A Message From The Creator

A Message From The Creator

Women’s Health: Stress and Disease: It’s Personal

Women’s Health: Stress and Disease: It’s Personal

Women’s News: It Must Be Cancer: How I Came To Terms With My Hypochondria

Women’s News: It Must Be Cancer: How I Came To Terms With My Hypochondria

Women’s News: It Must Be Cancer: How I Came To Terms With My Hypochondria


Christina Huffington

The day after I donned my gown and tossed my cap last May, I woke up with a dull throbbing in my left big toe. I stretched it out and wiggled it around and tried to push the thought of it as far back as it would go.

You’re too old for this, I thought. Stop it.

The harder I tried to push it away, though, the stronger the thought of that dull, menacing throb kept creeping back up — intruding into a conversation with a friend, stopping me in my tracks at Duane Reade.

Stop. Stop. Stop.

I took deep breaths and counted to ten and tried to distract myself until finally the urge propelled me to my computer and onto WebMD.

Symptoms: Numbness. Tingling. Slight swelling.

A blood clot.

Within seconds, I was crying and grasping for breath on the floor. It had probably already spread to my heart and lungs by now. I had hours to live, hours until I went brain dead. How cruelly ironic that it should happen the day after graduation.

The gaiety, the accomplishment, of yesterday seemed forever ago.

Hypochondria, you see, is like a dementor — those soul-sucking creatures from the Harry Potter books. It sucks not my soul, but every ounce of rationality, every ounce of sanity out of me, leaving only sheer panic. It takes my self-respect with it too. What kind of 23-year-old is reduced to hysteria by a minor ache?

In an attempt to reconcile the woman I am with these infantile episodes — and as a devotee of the religion of analyzing everything and anything — I’ve tried to find the root of my hypochondria. I’ve always been anxious, a worrier and prone to panic attacks, but there is something particularly relentless and all-consuming about my thoughts on health. There was the time in middle school when I left to go to my pediatrician midday, absolutely sure a pimple behind my ear was cancer. Several times in high school my parents banned me from getting an MRI. There was also the time, not too long ago, that I went to my OB-GYN convinced I had cervical cancer. When I was told my cervix looked just fine, I asked her to please look at a freckle on my hand.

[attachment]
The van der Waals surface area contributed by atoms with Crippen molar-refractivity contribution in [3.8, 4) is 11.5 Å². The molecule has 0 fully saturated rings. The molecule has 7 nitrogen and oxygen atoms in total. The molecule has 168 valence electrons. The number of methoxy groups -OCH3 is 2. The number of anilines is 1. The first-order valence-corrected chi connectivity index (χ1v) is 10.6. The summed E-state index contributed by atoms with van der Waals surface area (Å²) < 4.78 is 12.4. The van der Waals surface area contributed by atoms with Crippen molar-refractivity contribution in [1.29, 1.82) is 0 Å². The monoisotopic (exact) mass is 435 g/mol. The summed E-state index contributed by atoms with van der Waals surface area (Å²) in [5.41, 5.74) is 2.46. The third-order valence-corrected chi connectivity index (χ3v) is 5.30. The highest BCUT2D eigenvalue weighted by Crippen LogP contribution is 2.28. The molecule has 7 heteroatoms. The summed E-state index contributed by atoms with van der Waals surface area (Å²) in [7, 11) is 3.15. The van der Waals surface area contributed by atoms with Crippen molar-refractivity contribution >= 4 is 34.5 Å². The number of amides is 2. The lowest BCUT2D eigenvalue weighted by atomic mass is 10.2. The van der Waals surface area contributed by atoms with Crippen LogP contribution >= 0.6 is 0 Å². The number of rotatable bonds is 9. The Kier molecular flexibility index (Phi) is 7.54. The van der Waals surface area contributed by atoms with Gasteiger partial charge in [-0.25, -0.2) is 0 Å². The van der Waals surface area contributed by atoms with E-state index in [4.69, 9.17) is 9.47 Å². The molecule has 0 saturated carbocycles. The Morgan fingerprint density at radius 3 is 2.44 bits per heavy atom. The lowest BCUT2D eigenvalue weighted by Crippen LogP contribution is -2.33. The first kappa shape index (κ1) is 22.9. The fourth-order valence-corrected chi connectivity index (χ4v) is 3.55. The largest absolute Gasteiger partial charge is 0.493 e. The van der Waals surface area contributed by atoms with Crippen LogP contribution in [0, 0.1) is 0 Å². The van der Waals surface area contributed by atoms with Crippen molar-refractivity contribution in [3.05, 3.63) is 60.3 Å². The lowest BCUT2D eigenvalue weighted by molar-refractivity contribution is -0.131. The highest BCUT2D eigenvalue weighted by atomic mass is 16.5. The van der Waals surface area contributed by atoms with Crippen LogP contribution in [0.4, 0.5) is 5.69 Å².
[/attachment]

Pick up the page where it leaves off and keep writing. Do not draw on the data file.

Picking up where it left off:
For a while I thought it was my dad’s influence. The man sends family-wide BEWARE emails when China reports a single case of the avian flu, taught us to always sit in the back of a movie theater (if someone sneezes, the sneeze travels forward) and to steer clear of buffets (just think of all those germ-covered hands).

Now I think it’s just my own fear.

Fear manifests itself in a million ways. For many of us it latches onto something we can’t control — the future, financial insecurity, heartbreak, the death of a loved one — and what is less controllable than illness?

Here’s what I’ve learned: You can’t out-rationalize fear. Don’t even try. The only thing that has ever worked to calm me down in these moments of panic is to have a little faith. Faith that things will be okay and that if they’re not — if one day that throbbing in my toe does turn out to be a blood clot — that I will have the tools, the strength and the courage to face it.

The other week, I interviewed a man who had photographed his wife’s battle with breast cancer, from her diagnosis through to her tragic death at 40. Writing about breast cancer — a pretty common occurrence when you’re writing for a women’s site — is something that has set off my hypochondria in the past. Listening to this man detail the raw, day-to-day pain of cancer somehow made me realize something that may be obvious to most of you: this story was not about me. This was Jennifer’s story. And if her story can teach me anything, it’s to try and live life in faith and not fear. The end is inevitable for all of us, after all, so why waste the journey.

Read More: http://www.huffingtonpost.com/christina-huffington/it-must-be-cancer-how-i-came-to-terms-with-hypochondria_b_2998124.html?utm_hp_ref=women&ir=Women?utm_hp_ref=women&ir=Women

Women’s Health: Stress and Disease: It’s Personal


Marcelle Pick, OB-GYN N.P.

Co-founder, Women to Women

According to a 2012 study published in the Journal of the American Medical Association, 60 to 80 percent of visits to primary care doctors may be related to stress, yet only 3 percent of patients receive stress management counseling. Why is it that so few people are getting help from their health care practitioners when it comes to stress?